It’s 10:00 PM. Do you know where your children are?
Some of you may be too young to remember this public service announcement from evening television programing during the 60s and 70s. For some reason, I was reminded of it when I sat down to write a blog post about seed storage. Does your seed storage system help you fulfill your goals for your seed? Does it manifest intention more than neglect? When spring time comes, do you know where your seeds are?
Seeds of most vegetable varieties that we plant in our gardens are fairly resilient. We gardeners sometimes take advantage of this. Do the seeds you have stored at home all rest comfortably in airtight containers, arranged tidily on shelves in an environment where temperature and humidity are tightly controlled? Mine do not.
Part of my job at Heritage Farm is to facilitate a highly organized system of seed storage in rooms and chambers with precisely controlled temperature and humidity climates. This may seem like something of a paradox or inconsistency. Why is one way appropriate for home and the other for work? I mean, seeds are seeds, right?
My “system” of seed storage at home may not look very elegant. Except for the wire rack on which the box sits, it does not in any way resemble the Preservation Collection seed storage areas at Heritage Farm. There’s one box, and it’s stuffed pretty full with seeds in paper envelopes and sandwich bags. While it may not be pretty, the home system is functional because of its location in the consistently cool and dry environment of my basement.
The Heritage Farm long-term storage systems and protocols are necessary for the work of Seed Savers Exchange: to preserve and distribute the seeds of thousands of heritage garden plant varieties. In order to best preserve a given variety, we prefer to grow it as infrequently as possible. The longer the seed can remain viable in the freezer (and I’m talking decades longer here), the less often the variety is exposed to the environmental and other pressures which accompany a grow-out. These pressures may cause subtle changes to its identity. The dry and very cold conditions in our freezer vaults and chambers help ensure that the seed samples we distribute through the Yearbook and Online Exchange will have a high germination rate, even if the lot from which the sample is taken is years or even decades old.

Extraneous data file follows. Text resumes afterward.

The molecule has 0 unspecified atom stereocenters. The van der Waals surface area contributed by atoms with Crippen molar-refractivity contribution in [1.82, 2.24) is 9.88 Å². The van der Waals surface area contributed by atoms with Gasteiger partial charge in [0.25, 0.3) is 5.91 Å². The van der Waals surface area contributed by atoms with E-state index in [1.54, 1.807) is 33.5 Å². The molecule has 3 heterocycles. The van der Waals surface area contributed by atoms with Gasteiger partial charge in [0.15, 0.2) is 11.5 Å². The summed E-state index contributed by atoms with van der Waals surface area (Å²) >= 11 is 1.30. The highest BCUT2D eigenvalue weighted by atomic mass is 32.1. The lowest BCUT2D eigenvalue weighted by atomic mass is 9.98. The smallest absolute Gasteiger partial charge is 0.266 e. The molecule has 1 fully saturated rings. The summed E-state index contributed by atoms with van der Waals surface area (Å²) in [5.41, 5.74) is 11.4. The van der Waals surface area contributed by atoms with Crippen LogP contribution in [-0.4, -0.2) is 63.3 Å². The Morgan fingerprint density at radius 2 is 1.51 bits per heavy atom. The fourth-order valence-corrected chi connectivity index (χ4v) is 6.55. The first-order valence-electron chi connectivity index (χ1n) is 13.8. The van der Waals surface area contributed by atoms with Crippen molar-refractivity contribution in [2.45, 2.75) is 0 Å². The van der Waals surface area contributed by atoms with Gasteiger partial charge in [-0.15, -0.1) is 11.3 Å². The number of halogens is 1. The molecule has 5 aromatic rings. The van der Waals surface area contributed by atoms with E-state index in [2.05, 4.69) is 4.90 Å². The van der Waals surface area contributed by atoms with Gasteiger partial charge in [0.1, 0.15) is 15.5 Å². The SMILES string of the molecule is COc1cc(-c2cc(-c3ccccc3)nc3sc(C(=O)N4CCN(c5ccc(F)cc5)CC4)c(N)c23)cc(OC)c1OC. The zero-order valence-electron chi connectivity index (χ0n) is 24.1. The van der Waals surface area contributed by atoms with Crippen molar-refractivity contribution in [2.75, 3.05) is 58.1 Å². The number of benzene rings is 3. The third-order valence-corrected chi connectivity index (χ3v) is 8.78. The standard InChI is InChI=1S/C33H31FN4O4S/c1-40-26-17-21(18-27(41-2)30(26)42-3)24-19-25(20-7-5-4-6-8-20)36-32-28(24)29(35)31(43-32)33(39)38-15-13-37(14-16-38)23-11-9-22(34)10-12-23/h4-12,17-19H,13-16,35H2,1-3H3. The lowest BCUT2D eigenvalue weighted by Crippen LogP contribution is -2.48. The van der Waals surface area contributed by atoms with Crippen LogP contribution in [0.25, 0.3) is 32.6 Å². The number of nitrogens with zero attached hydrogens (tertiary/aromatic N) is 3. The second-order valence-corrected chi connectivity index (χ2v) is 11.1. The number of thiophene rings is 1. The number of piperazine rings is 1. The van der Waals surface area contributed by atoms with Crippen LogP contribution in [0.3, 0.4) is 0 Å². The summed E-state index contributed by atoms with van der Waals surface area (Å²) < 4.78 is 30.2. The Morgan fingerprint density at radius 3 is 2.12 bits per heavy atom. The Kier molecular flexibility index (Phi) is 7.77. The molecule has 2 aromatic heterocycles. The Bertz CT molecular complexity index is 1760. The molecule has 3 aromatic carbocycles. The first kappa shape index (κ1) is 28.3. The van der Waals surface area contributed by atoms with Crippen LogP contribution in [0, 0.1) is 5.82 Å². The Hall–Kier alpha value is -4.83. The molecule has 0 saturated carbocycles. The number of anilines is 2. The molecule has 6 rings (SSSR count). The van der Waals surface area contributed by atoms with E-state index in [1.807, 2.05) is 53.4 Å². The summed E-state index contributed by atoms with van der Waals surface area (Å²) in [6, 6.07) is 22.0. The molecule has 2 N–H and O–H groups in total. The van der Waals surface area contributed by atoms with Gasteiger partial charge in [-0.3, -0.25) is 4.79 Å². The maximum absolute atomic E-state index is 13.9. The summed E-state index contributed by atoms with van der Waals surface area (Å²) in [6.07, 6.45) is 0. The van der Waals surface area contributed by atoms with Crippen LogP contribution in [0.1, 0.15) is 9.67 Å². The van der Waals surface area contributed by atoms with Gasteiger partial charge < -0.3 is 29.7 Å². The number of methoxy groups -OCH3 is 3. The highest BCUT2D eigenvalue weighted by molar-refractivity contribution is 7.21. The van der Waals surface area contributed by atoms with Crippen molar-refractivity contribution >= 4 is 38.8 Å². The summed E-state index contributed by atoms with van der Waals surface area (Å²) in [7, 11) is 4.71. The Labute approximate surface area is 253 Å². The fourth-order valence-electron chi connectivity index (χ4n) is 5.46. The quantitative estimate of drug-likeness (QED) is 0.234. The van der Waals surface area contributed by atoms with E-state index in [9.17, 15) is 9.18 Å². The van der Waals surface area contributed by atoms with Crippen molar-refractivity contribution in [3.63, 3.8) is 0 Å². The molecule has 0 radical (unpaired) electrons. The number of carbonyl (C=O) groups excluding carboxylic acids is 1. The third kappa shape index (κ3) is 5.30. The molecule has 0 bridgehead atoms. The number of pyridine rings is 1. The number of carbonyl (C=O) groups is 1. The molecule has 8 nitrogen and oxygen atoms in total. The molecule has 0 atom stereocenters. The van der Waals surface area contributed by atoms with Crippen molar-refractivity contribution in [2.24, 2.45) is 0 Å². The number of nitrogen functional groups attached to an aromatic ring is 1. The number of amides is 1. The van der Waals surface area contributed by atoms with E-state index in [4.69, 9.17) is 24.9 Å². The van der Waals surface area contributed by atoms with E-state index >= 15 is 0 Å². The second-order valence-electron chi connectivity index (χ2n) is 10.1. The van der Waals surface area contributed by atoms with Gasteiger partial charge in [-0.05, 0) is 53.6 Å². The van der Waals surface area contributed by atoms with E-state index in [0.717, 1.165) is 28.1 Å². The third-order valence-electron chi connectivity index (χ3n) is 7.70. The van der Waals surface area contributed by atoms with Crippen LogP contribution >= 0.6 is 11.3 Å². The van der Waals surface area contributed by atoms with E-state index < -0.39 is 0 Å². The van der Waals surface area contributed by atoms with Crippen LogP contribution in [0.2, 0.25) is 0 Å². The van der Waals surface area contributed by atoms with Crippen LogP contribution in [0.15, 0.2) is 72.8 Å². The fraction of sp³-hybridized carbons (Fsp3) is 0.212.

In preparation for a presentation I’ll be giving at the Seed Savers Exchange Conference and Campout this summer, I’d like to gather some images and descriptions of your seed storage systems.*
I hope to see a variety of systems in your responses, because I expect that we all have different goals and reasons for storing seed. Send me an image with a few sentences of description, or even just a description. Maybe tell me how your system works well for you, in what ways it might work better, and whether or not you have any plans for its expansion or improvement. Be honest – no tidying up before you take the photo! Address the email to firstname.lastname@example.org and write "my seed storage" in the subject line.
*Edit as of 08/01/2014: Thank you for all of your submissions! We are no longer collecting images for the conference but encourage you to comment with any questions you may have about storage.
Seed Savers Exchange is a non-profit organization located in Decorah, Iowa, with a mission to conserve and promote America's culturally diverse but endangered garden and food crop heritage for future generations by collecting, growing, and sharing heirloom seeds and plants.